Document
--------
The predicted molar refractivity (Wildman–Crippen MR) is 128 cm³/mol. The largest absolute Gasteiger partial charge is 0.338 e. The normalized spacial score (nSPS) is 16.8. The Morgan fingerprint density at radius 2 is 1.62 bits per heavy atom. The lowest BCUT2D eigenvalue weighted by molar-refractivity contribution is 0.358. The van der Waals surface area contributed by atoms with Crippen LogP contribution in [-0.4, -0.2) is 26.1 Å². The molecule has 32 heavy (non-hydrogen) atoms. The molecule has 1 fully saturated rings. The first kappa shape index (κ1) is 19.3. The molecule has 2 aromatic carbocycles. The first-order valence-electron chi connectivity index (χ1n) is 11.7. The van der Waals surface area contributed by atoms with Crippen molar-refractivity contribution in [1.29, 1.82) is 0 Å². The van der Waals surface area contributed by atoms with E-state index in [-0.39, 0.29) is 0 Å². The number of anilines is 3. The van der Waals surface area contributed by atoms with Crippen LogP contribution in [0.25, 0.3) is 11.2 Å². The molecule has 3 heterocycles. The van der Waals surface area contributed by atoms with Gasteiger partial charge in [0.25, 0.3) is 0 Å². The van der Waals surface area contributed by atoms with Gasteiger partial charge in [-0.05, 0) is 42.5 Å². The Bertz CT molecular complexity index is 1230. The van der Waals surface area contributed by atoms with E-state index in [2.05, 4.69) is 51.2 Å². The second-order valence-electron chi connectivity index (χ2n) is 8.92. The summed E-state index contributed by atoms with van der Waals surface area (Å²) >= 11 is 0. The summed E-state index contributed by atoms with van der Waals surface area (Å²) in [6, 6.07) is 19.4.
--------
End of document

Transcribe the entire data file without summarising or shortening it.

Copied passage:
The predicted molar refractivity (Wildman–Crippen MR) is 128 cm³/mol. The largest absolute Gasteiger partial charge is 0.338 e. The normalized spacial score (nSPS) is 16.8. The Morgan fingerprint density at radius 2 is 1.62 bits per heavy atom. The lowest BCUT2D eigenvalue weighted by molar-refractivity contribution is 0.358. The van der Waals surface area contributed by atoms with Crippen LogP contribution in [-0.4, -0.2) is 26.1 Å². The molecule has 32 heavy (non-hydrogen) atoms. The molecule has 1 fully saturated rings. The first kappa shape index (κ1) is 19.3. The molecule has 2 aromatic carbocycles. The first-order valence-electron chi connectivity index (χ1n) is 11.7. The van der Waals surface area contributed by atoms with Crippen molar-refractivity contribution in [1.29, 1.82) is 0 Å². The van der Waals surface area contributed by atoms with E-state index in [-0.39, 0.29) is 0 Å². The number of anilines is 3. The van der Waals surface area contributed by atoms with Crippen LogP contribution in [0.25, 0.3) is 11.2 Å². The molecule has 3 heterocycles. The van der Waals surface area contributed by atoms with Gasteiger partial charge in [0.25, 0.3) is 0 Å². The van der Waals surface area contributed by atoms with Gasteiger partial charge in [-0.05, 0) is 42.5 Å². The Bertz CT molecular complexity index is 1230. The van der Waals surface area contributed by atoms with E-state index in [2.05, 4.69) is 51.2 Å². The second-order valence-electron chi connectivity index (χ2n) is 8.92. The summed E-state index contributed by atoms with van der Waals surface area (Å²) >= 11 is 0. The summed E-state index contributed by atoms with van der Waals surface area (Å²) in [6, 6.07) is 19.4.